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A. W. Williamson abiogenesis acid action amount animal appears atmosphere Bart beds bones British Association Carboniferous cent chemical clay Coal colour Committee considerable containing continued copper deposit exhibited existing experiments fact feet fossils gauge geological glacial heat height hydrochloric acid hydrogen I'OO inches investigation iron island John Kent's Cavern Kew Observatory Lancashire limestone Little Orme Liverpool LL.D London magnetic manganese matter means Meeting metal meteor Meteorological miles molecules Museum natural Neocomian object observations Observatory obtained ordinary organic oxide paper period plants portion present probably produced Prof Professor quantity R. I. Murchison remarkable Report river rocks scientific Section sewage sewers shale Silurian solar solution species specimens stalagmitic stone strata sulphur sulphurous acid surface temperature theory tides tion towns upper Warrant earth whilst William
Page 232 - The Gods, who haunt The lucid interspace of world and world, Where never creeps a cloud, or moves a wind, Nor ever falls the least white star of snow, Nor ever lowest roll of thunder moans, Nor sound of human sorrow mounts to mar Their sacred everlasting calm!
Page 165 - And a river went out of Eden to water the garden; and from thence it was parted, and became into four heads. The name of the first is Pison: that is it which compasseth the whole land of Havilah, where there is gold; and the gold of that land is good: there is bdellium and the onyx stone.
Page xvii - Members of a Philosophical Institution recommended by its Council or Managing Committee, shall be entitled, in like manner, to become Members of the Association. Persons not belonging to such Institutions shall be elected by the General Committee or Council, to become Life Members of the Association, Annual Subscribers, or Associates for the year, subject to the approval of a General Meeting. COMPOSITIONS, SUBSCRIPTIONS, AND PRIVILEGES.
Page lxxxv - And thus mankind will have one more admonition that " the people perish for lack of knowledge " ; and that the alleviation of the miseries, and the promotion of the welfare, of men must be sought, by those who will not lose their pains, in that diligent, patient, loving study of all the multitudinous aspects of Nature, the results of which constitute exact knowledge, or Science.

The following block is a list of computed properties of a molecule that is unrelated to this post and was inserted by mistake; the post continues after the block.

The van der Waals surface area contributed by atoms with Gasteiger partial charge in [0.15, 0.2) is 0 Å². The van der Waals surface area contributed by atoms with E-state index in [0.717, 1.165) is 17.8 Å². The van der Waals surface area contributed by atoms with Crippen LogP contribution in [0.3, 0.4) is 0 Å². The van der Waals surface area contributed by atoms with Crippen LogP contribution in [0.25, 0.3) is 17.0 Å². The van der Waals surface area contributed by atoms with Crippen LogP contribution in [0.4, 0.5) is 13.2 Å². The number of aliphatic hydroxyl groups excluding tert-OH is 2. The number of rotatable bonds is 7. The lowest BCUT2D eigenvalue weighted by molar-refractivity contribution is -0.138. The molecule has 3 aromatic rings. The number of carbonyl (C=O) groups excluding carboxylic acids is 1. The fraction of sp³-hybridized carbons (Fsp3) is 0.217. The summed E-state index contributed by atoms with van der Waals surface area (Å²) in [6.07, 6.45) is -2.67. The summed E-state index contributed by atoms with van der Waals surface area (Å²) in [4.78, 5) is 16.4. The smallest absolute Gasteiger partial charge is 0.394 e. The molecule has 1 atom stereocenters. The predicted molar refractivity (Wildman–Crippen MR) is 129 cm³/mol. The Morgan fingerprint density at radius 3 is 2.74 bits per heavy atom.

Page lxxix - But though I cannot express this conviction of mine too strongly, I must carefully guard myself against the supposition that I intend to suggest that no such thing as Abiogenesis ever has taken place in the past or ever will take place in the future. With organic chemistry, molecular physics, and physiology yet in their infancy, and every day making prodigious strides, I think it would be the height of presumption for any man to sa^ that the conditions under which matter assumes the properties we...
Page lxxi - ... with maggots. You tell me that these are generated in the dead flesh ; but if I put similar bodies, while quite fresh, into a jar, and tie some fine gauze over the top of the jar, not a maggot makes its appearance, while the dead substances, nevertheless, putrefy just in the same way as before. It is obvious, therefore, that the maggots are not generated by the corruption of the meat ; and that the cause of their formation must be a something which is kept away by gauze. But gauze will not keep...
Page lxxxiv - I commenced this Address by asking you to follow me in an attempt to trace the path which has been followed by a scientific idea, in its long and slow progress from the position of a probable hypothesis to that of an established Law of Nature. Our survey has not taken us into very attractive regions ; it has lain chiefly in a land flowing with the abominable, and peopled with mere grubs and mouldiness.
Page lxx - Goethe, intends to speak as a philosopher, rather than as a poet, when he writes that " with good reason the earth has gotten the name of mother, since all things are produced out of the earth. And many living creatures, even now, spring out of the earth, taking form by the rains and the heat of the sun.
Page lxxxiv - Homogenesis ; and there is no reason, that I know of, for believing that what happens in insects may not take place in the highest animals. Indeed, there is already strong evidence that some diseases of an extremely malignant and fatal character to which man is subject are as much the work of minute organisms as is the Pebrine.
Page lxxx - ... should expect to see it appear under forms of great simplicity, endowed, like existing fungi, with the power of determining the formation of new protoplasm from such matters as ammonium carbonates, oxalates and tartrates, alkaline and earthy phosphates, and water, without the aid of light. That is the expectation to which analogical reasoning leads me ; but I beg you once more to recollect that I have no right to call my opinion anything but an act of philosophical faith.